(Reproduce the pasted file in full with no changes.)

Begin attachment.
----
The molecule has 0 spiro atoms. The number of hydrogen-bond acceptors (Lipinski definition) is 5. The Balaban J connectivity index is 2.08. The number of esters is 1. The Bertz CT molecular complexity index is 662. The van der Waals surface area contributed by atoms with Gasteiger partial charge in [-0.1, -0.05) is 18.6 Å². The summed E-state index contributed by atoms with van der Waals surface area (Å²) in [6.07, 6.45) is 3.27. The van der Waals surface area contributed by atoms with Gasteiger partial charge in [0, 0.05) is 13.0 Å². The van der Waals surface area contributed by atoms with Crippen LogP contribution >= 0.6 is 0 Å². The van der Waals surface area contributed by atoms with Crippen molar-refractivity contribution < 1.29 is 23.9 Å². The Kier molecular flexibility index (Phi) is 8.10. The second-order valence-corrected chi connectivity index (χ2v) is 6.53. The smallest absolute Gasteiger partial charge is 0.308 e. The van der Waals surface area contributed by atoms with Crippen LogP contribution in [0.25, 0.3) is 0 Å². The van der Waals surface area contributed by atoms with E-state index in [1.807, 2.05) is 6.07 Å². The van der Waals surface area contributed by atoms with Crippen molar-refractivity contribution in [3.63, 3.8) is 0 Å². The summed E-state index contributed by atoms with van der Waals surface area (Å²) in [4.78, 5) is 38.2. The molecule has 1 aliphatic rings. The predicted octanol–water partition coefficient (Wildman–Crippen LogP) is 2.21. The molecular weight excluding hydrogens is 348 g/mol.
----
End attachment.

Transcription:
The molecule has 0 spiro atoms. The number of hydrogen-bond acceptors (Lipinski definition) is 5. The Balaban J connectivity index is 2.08. The number of esters is 1. The Bertz CT molecular complexity index is 662. The van der Waals surface area contributed by atoms with Gasteiger partial charge in [-0.1, -0.05) is 18.6 Å². The summed E-state index contributed by atoms with van der Waals surface area (Å²) in [6.07, 6.45) is 3.27. The van der Waals surface area contributed by atoms with Gasteiger partial charge in [0, 0.05) is 13.0 Å². The van der Waals surface area contributed by atoms with Crippen LogP contribution >= 0.6 is 0 Å². The van der Waals surface area contributed by atoms with Crippen molar-refractivity contribution < 1.29 is 23.9 Å². The Kier molecular flexibility index (Phi) is 8.10. The second-order valence-corrected chi connectivity index (χ2v) is 6.53. The smallest absolute Gasteiger partial charge is 0.308 e. The van der Waals surface area contributed by atoms with Crippen LogP contribution in [0.25, 0.3) is 0 Å². The van der Waals surface area contributed by atoms with E-state index in [1.807, 2.05) is 6.07 Å². The van der Waals surface area contributed by atoms with Crippen molar-refractivity contribution in [3.63, 3.8) is 0 Å². The summed E-state index contributed by atoms with van der Waals surface area (Å²) in [4.78, 5) is 38.2. The molecule has 1 aliphatic rings. The predicted octanol–water partition coefficient (Wildman–Crippen LogP) is 2.21. The molecular weight excluding hydrogens is 348 g/mol.